Army chaplains offer a ‘ministry of presence’ amid trauma
Three Sydney priests have swapped clericals for camouflage to join the 3000 Australian Defence Force reservists providing support to firefighters and communities in the grip of the bushfire crisis.
Fr Kene Onwukwe, assistant priest of Sacred Heart, Mosman, and Fr Andrew Feng, parish administrator of St Christopher’s, Holsworthy, are chaplains with the army reserve currently working full time alongside soldiers supporting exhausted firefighters in the bushfire relief efforts.
Both joined the Reserves as part time chaplains in February 2018 and since 7 January have formed part of the historic deployment. Along with Fr Francis Ghanem ofm, parish priest of the St Joseph Edgecliff and St Francis of Assisi Paddington, they signed up for a full time deployment this month to help firefighters and communities battling the fires and their immediate aftermath.
They’ve been pitching in help mend fences, clear roads and set up camp sites but most of all their role is providing a “ministry of presence” says Fr Kene.
Fr Kene spoke to The Catholic Weekly from Kiah, near Bega in southeast NSW, which had lost its Catholic church to the horror fires on 4 January, and had also travelled with his military unit 5 ER (5th Engineer Regiment) to the towns of Cobargo, Wonboyn and Bega providing pastoral support to the Rural Fire Service, soldiers and military officers and their families as well as the local communities.
“We lead a daily prayer service, talk to them, pray with them and for them and visit families who have been affected by these bushfires,” he said.
Fr Kene also shares in the daily routine of his unit which currently includes sleeping in a public high school gym by night and pitching in to clear roads, mend fences or whatever else needs doing to help the fire-ravaged communities access the damage and make the first steps to recovery.
Outpouring of gratitude
“However mine is primarily a ministry of presence, to provide encouragement and support,” Fr Kene said. “What has stood out for me is the amount of appreciation for us from the local community members, those who have been most affected,” he said.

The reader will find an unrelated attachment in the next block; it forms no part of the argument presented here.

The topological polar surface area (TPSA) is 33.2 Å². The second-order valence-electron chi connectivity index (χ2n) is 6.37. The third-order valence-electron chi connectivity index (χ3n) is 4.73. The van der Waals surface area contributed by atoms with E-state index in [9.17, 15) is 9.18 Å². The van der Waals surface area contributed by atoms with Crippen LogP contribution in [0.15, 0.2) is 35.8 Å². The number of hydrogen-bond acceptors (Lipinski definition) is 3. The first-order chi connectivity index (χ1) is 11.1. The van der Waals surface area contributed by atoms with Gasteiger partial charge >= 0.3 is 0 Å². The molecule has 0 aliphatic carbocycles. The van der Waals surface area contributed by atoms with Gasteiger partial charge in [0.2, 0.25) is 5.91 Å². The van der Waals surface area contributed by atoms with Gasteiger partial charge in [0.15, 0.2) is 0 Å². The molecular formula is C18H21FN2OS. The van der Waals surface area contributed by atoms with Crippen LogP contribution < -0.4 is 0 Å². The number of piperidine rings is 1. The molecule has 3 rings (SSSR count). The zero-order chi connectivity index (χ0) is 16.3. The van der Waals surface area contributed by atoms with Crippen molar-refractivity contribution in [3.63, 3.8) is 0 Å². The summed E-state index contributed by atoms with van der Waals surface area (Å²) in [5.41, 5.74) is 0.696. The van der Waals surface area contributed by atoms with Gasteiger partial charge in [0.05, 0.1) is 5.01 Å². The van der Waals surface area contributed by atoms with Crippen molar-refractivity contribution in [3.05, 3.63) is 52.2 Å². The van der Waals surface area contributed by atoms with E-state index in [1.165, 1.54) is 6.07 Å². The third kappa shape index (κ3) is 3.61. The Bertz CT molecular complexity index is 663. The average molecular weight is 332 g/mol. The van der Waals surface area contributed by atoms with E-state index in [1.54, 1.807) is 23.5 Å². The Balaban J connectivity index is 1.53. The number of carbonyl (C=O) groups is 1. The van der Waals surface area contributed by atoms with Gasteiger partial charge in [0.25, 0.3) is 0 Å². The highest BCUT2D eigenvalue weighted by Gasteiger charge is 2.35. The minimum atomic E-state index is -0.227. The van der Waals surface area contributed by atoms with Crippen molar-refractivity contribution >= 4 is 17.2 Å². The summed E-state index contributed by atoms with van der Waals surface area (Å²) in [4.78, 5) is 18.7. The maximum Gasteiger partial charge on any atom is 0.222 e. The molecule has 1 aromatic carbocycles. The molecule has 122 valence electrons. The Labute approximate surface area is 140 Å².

“We are not out here to stop the fires, the RFS is doing a great job at that, but we support them in any way we can, often in little ways, and people are enormously appreciative of our support.”
A few encounters stand out, including with a man whose family’s home had been razed to the ground. After visiting and praying with them Fr Kene gave the father his bible, and the man suddenly broke down.
“He was a man of faith and he told me he that all of his many bibles had been burnt and now the only bible he had was the military one I gave him,” Fr Kene said. “That touched me.”
Fr Andrew is part of the 1st Close Health Battalion, a military medical unit which has been working in Bateman’s Bay, Eden and Cooma supporting struggling local clinics and hospitals.
Before this latest deployment he also provided pastoral support for the army after Christmas in the Hawkesbury and Blue Mountains areas.
He said his first time living full-time in the field amid intense heat and smoke and at night, sleeping in freezing cold tents, had its challenges but that the most heart-warming aspect was the welcome the army receive wherever they go.
“Morale can become very low in these communities and the firefighters need support as well,” Fr Andrew said.
“People say to us, ‘We thought we were forgotten but now you are here’.”
He is also impressed by the “suffering and sacrifice” of the soldiers he is assisting. “I respect them now more than ever and am honoured to be able to serve the people who serve our nation,” he said.
Sister Benedetta Bennett rsj who welcomed Fr Andrew to Our Lady Star of the Sea church at Eden, the picturesque town on the state’s Sapphire Coast which was disfigured when the NSW/Vic border fire raced through in the first weekend of January, said that the locals are “very resilient and good at looking after each other”.
Sr Benedetta had been evacuated at the time along with many others, and now enjoying a respite in Sydney, says she was impressed by how people made sure their neighbours and other locals were able to flee to safety.